Select Edition

Northern Northern
Southern Southern
World World

Latest Feature

'Sione changed my life by playing rugby' - Tuipulotu's father on emotional Scotland journey

Sione Tuipulotu's Tongan father on how rugby changed his ways as a father and husband.

‘Prospects have dipped significantly’: Scribe’s take on All Blacks’ World Cup chances

By Finn Morton
Players of Team New Zealand are dissapointed after the defeat during the Rugby World Cup France 2023 match between France and New Zealand at Stade de France on September 08, 2023 in Paris, France. (Photo by Xavier Laine/Getty Images)

The All Blacks’ chances of winning the Rugby World Cup have “dipped significantly” after the loss to France according to well-known New Zealand scribe Liam Napier.


It was also the All Blacks’ first-ever loss in a World Cup pool match. They were left in unfamiliar territory, and they’ve turned to their great rivals for guidance as they venture through the dark.

Four years ago, the Springboks became the first team to win the World Cup after losing a pool match. The Boks were beaten by the All Blacks in pool play, but went on to hoist the Webb Ellis Cup.

Video Spacer

Video Spacer

That historic World Cup run offers the All Blacks a glimmer of hope. Centre Jordie Barrett reflected on South Africa’s 2019 campaign, saying the first match taught them “a few lessons.”

But on the other side of the coin, there appears to be genuine cause for concern. The All Blacks were stuck in the fight for most of the Test, but rugby is an 80-minute game.

New Zealand Herald journalist Liam Napier described the 27-13 defeat as “quite predictable” earlier this week, and added that there will be “big questions” asked of the All Blacks throughout the tournament.

“To be honest, Darce (Darcy Waldegrave), it was quite predictable, I expected France to do that probably because the players the All Blacks had out,” Napier said on Weekend Sport with Jason Pine.


“I thought New Zealand competed well for probably 50-odd minutes and then crumpled in the last quarter.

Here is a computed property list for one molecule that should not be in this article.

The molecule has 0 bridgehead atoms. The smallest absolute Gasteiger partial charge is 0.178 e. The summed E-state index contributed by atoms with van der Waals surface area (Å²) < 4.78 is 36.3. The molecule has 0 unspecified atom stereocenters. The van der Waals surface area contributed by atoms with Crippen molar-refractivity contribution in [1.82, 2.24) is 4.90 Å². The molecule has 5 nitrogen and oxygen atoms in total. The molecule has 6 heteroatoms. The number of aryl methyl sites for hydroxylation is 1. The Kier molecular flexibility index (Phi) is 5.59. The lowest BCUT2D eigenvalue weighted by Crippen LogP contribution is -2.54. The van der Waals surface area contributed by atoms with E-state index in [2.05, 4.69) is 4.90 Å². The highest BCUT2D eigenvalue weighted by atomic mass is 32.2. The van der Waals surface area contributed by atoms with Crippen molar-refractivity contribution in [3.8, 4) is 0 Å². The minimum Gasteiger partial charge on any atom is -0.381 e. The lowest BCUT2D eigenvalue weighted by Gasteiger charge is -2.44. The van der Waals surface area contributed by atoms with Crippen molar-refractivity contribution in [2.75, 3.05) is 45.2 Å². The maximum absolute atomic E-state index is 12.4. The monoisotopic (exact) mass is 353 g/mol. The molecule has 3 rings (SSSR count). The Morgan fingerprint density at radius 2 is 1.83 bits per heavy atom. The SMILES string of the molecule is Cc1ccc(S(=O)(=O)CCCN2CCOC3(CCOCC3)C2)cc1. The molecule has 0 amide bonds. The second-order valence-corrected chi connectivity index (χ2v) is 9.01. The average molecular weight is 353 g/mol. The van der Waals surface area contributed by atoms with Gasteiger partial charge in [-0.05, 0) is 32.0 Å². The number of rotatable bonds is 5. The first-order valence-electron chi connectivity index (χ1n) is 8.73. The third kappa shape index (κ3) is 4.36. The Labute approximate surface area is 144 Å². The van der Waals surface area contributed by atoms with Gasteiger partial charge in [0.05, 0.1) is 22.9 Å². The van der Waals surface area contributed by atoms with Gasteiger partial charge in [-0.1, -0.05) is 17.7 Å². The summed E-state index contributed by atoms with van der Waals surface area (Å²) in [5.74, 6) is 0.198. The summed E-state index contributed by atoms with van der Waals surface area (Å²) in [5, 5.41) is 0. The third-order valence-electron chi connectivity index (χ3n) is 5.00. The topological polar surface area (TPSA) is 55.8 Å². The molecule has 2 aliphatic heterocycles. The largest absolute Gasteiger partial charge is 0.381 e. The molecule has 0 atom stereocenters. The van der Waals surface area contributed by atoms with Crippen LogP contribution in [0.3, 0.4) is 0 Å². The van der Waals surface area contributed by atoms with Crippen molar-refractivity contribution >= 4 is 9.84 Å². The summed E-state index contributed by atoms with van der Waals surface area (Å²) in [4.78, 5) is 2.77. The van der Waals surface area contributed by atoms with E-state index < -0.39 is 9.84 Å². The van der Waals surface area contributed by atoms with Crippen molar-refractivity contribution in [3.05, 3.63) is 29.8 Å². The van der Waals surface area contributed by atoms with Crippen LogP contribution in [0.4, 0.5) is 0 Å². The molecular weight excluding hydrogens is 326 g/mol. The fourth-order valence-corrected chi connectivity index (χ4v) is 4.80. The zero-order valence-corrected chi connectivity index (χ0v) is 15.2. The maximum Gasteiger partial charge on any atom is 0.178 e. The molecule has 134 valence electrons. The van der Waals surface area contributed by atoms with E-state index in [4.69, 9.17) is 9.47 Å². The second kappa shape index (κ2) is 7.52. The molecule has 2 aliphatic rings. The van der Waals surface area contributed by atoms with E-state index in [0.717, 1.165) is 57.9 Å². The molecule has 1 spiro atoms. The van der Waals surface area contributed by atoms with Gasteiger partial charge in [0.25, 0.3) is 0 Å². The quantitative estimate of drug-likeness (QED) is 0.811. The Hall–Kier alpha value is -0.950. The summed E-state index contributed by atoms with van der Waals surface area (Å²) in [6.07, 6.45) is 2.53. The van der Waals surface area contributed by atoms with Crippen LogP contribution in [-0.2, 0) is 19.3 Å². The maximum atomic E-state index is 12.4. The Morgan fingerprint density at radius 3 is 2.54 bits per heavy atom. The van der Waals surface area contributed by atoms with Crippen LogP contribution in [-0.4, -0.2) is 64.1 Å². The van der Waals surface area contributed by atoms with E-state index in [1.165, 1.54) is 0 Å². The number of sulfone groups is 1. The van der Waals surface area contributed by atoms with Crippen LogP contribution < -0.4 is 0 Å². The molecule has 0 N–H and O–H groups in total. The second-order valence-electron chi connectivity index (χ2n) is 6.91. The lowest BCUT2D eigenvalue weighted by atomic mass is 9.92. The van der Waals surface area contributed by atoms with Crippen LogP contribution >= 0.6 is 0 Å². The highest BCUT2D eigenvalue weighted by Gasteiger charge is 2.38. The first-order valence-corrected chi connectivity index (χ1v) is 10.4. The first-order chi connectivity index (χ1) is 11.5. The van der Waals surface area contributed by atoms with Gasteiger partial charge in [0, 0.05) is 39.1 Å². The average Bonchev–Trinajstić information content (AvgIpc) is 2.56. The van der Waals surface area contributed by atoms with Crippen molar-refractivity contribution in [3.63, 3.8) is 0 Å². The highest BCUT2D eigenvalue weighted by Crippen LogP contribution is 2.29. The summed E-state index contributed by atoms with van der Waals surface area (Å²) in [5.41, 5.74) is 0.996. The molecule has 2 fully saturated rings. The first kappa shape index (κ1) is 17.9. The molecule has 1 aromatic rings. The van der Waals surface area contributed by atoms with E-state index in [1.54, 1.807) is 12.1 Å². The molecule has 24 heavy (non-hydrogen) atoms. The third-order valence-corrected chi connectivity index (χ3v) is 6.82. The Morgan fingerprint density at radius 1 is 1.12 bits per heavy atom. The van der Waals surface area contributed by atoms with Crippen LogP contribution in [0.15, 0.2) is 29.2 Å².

“They’ve got a number of issues to attend to: the scrum, they lost the ariel battle, their discipline was another major issue after Twickenham where they conceded three yellow cards.

“They will be a much better team when they get Jordie Barrett, Shannon Frizell, Sam Cane and Tyrel Lomax back eventually, but they really need their best team on the park, for me, to compete with the top nations in the world.

“They’re currently ranked fourth in the world and they’re playing like it to be honest.

“Nothing changes from the respect that they’re going to have a defining quarter-final juncture but from an outside perspective, from a pundit perspective, I think their prospects have dipped significantly in the wake of that performance.”


New Zealand couldn’t have started the World Cup opener any better with wing Mark Telea scoring after just 92 seconds.

The usually vibrant crowd quieted to a hush – they were left stunned as the All Blacks made their way back to their half for the kick-off.

But France was up for the fight.

Les Bleus looked like the All Blacks of old as they simply found a way to win a seesawingTest match. That’s what made the 2015 Rugby World Cup-winning All Blacks so special.

That was the difference on Friday night.

“The All Blacks, they were the team that would win in any circumstance. If they were down and out, they would come back. They were the team that would steamroll opposition,” Napier said.

“On a sweltering night in Paris, this time it was the All Blacks weltering.

“They were missing some big players but you’ve got to question the team’s on-field leadership, I think you’d got to point the finger at the bench… serious questions to be had around the selection of the bench.

“There’s some big questions hovering over this team and they’ve got to win three pool matches, we’ve got to beat Italy, but we’re not really going to know whether they’re up to scratch, whether they’re able to compete with these top teams until the quarter-finals.”


Join free and tell us what you really think!

Join Free
FEATURE For Chile's Martin Sigren, it's a family affair For Chile's Martin Sigren, it's a family affair